Foreword Reviews

Losing Our Elections

What I Learned Running for Congress, and How We Can Fix Our Broken Politics

Clarion Rating: 3 out of 5

Losing Our Elections is a memoir that pulls back the curtain on modern American politics.

Jim Spurlino relates the lessons he learned when he ran for the US House of Representatives in his political memoir Losing Our Elections.

When Republican representative John Boehner of Ohio resigned in 2015, businessman Jim Spurlino kept hoping for someone other than a run-of-the-mill career politician to replace him. When no one emerged, Spurlino made a life-changing decision: despite having no political experience beyond making donations, he would run for office himself. Though he didn’t make it past the primary, the experience gave him fresh ideas about what’s great about American democracy, what needs work, and how to improve the system to everyone’s benefit.

In an earnest, affable tone, Spurlino describes his campaign from start to finish, from gathering enough signatures to get on the ballot to arranging an ill-fated robocall campaign just before Election Day. In the process, he exposes how difficult and unpalatable politics can be. He is honest about how his own inexperience led him to make questionable decisions, as when he allowed others in his campaign to put words in his mouth that didn’t reflect his views but that might translate into votes. These admissions make his later complaints about others lacking integrity or not “having a spine and standing up for what’s right” sound somewhat ironic, though. Further, the book’s discussions of immigration contain outdated language and factual inaccuracies.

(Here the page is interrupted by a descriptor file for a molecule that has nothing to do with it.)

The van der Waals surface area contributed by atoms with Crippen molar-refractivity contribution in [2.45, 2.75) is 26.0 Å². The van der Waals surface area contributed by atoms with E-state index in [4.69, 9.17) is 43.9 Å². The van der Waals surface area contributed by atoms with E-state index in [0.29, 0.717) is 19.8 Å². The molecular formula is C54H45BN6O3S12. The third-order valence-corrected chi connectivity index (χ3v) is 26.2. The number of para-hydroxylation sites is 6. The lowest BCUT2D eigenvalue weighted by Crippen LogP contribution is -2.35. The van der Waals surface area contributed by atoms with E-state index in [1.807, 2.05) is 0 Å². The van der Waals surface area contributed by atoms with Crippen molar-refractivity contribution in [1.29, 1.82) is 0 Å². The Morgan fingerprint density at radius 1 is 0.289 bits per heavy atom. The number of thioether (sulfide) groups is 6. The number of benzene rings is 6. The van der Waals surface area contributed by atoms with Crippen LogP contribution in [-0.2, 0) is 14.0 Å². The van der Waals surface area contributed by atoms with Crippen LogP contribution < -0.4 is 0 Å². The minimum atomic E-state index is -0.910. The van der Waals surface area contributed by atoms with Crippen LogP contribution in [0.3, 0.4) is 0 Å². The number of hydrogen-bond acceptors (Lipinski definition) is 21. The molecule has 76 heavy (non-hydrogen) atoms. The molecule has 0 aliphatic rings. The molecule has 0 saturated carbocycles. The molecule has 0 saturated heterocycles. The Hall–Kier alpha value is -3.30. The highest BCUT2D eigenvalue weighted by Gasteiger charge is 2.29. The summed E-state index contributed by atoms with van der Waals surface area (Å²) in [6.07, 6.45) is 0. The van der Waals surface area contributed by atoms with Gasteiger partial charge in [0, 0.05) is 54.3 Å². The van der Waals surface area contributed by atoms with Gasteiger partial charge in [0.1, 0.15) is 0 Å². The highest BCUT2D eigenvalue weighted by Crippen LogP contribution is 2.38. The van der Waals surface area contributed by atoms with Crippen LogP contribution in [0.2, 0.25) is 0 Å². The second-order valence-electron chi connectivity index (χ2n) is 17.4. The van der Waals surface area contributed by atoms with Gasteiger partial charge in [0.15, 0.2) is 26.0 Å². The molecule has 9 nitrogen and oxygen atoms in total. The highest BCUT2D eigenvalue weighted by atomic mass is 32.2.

In the final chapters, Spurlino relates how the election changed his life and what it taught him about American politics. The chapter where he reveals the exorbitant amount of money, especially money from outsiders, required to win an election is quite eye-opening. And the book’s afterword includes multiple suggestions for minimizing the influence of money and gerrymandering on elections, as well as for increasing voter turnout. Some of its ideas, including increasing voter participation through technology and ranked-choice voting, are backed with clear support, while others are without sufficient evidence, such as the assertion that states cannot draw districts based on race, which neglects to account for arguments that many states have already found ways to do so in defiance of the law. Further, the book asserts that the Supreme Court maintains independence without interrogating recent events that call such independence into question.

Expressing understandable mixed feelings about Spurlino’s loss, the book ends on a relatable note. Spurlino notes that while he had a genuine desire to win, he was also glad to return to his normal life and put the campaign behind him. Even after the election was over, he continued to play a larger role in politics than he did before and to use his firsthand knowledge to educate others. He relays all of his experiences and his takeaways in clear terms and, for the most part, with good humor. This makes the book an illuminating behind-the-scenes look at how inaccessible politics and politicians have become—and how to fix such issues.

Losing Our Elections is a memoir that pulls back the curtain on modern American politics.

Reviewed by Eileen Gonzalez

Disclosure: This article is not an endorsement, but a review. The publisher of this book provided free copies of the book and paid a small fee to have their book reviewed by a professional reviewer. Foreword Reviews and Clarion Reviews make no guarantee that the publisher will receive a positive review. Foreword Magazine, Inc. is disclosing this in accordance with the Federal Trade Commission’s 16 CFR, Part 255.

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